GOOD NEWS: Richard Mays, a Heber Springs lawyer, reads statement from Buffalo River Coalition on state decision to further review how well waste ponds are preventing hog waste pollution in the Buffalo River watershed.
Tom Coulter reports from a meeting of the Arkansas Pollution Control and Ecology Commission
that the state WILL hire an independent analyst to check the integrity of waste ponds at the C and H Hog Farm
in Mount Judea.
The hog farm — a concentrated factory swine feeding operation — has been controversial since state approval for its location next to a creek that feeds the Buffalo National River. Studies to date have provided some indication
that hog waste is leaking into the ground below, with potential to travel into the waterways.
The Buffalo River Coalition had urged the independent tests. Resistance has been rising in the agriculture sector to the continued scrutiny of the operation. What happens on the Buffalo isn't necessarily restricted to the Buffalo, many farmers and meat producers fear.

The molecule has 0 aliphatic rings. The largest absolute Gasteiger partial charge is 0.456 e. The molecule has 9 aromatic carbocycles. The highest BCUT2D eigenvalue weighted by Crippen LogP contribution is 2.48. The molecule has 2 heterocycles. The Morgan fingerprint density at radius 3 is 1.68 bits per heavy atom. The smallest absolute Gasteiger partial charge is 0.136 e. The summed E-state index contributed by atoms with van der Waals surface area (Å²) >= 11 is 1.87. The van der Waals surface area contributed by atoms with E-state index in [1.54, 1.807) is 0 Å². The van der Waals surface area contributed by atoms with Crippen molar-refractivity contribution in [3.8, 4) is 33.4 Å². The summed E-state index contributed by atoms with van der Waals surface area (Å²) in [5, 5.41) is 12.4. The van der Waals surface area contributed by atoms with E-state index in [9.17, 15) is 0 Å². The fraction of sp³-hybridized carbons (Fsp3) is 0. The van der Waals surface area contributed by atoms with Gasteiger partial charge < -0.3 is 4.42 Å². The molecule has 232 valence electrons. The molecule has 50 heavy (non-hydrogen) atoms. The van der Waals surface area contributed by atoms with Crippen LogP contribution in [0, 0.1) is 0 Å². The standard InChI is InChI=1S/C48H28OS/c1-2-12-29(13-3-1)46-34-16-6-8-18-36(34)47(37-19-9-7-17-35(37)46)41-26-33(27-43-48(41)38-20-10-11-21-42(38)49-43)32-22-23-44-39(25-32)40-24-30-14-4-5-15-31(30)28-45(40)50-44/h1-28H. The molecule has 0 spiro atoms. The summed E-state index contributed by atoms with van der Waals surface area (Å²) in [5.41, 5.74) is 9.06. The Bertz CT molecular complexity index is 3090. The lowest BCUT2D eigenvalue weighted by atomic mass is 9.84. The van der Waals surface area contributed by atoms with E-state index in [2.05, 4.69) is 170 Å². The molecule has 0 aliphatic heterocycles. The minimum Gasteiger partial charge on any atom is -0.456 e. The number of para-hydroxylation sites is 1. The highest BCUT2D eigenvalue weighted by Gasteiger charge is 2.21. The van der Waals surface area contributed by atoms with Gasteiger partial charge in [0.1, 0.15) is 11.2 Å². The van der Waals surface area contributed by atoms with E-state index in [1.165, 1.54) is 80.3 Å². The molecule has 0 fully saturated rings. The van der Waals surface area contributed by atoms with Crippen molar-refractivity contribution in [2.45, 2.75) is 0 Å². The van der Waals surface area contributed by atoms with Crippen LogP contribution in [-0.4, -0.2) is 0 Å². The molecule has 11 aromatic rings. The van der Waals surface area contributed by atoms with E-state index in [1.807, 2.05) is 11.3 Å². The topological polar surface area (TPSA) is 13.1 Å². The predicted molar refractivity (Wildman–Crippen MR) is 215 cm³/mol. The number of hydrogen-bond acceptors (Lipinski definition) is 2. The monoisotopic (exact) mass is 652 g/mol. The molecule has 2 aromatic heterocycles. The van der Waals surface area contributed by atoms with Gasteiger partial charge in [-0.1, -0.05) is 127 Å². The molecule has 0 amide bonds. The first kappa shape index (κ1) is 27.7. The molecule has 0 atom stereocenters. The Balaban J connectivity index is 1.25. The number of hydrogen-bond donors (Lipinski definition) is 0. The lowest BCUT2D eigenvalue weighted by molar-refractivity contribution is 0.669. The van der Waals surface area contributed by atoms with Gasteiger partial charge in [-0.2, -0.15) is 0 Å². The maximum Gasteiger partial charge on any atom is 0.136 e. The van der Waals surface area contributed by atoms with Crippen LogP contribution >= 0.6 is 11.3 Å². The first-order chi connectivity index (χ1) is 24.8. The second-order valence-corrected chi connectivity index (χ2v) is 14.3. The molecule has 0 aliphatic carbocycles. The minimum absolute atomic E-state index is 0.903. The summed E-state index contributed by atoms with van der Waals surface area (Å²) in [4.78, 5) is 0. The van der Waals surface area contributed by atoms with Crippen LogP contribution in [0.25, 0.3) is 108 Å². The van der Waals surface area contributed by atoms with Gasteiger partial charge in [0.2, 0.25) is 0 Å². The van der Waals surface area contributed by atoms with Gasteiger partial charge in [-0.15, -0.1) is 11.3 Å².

While happy about the independent testing, the coalition said it still awaits answers to who will do the testing and the scope and protocols of those tests.
Transparency is especially important in this case because of its history [approval of the farm's permit came with virtually no public notice] and it is to everybody's advantage that the coalition and other interested parties be given full opportunity to collaborate that includes being full informed of developments and results.
The coalition's statement said the Arkansas Department of Environmental Quality had pledged an open and transparent process.
The coalition reiterated today that electrical resonance imaging had indicated the possible release of hog waste. This information was collected by a state-backed Big Creek Research and Extension Team, but not made public "for reasons not yet fully explained." A followup on that finding is "the first step in proving or disproving whether there is a release that could be disastrous to the Buffalo River."
The statement followed a commission meeting at which researchers said they'd found no evidence of significant leakage. But environmentalists questioned the friendly relationship between agricultural extension workers at UA and farmers. They said it was one reason
for an independent look.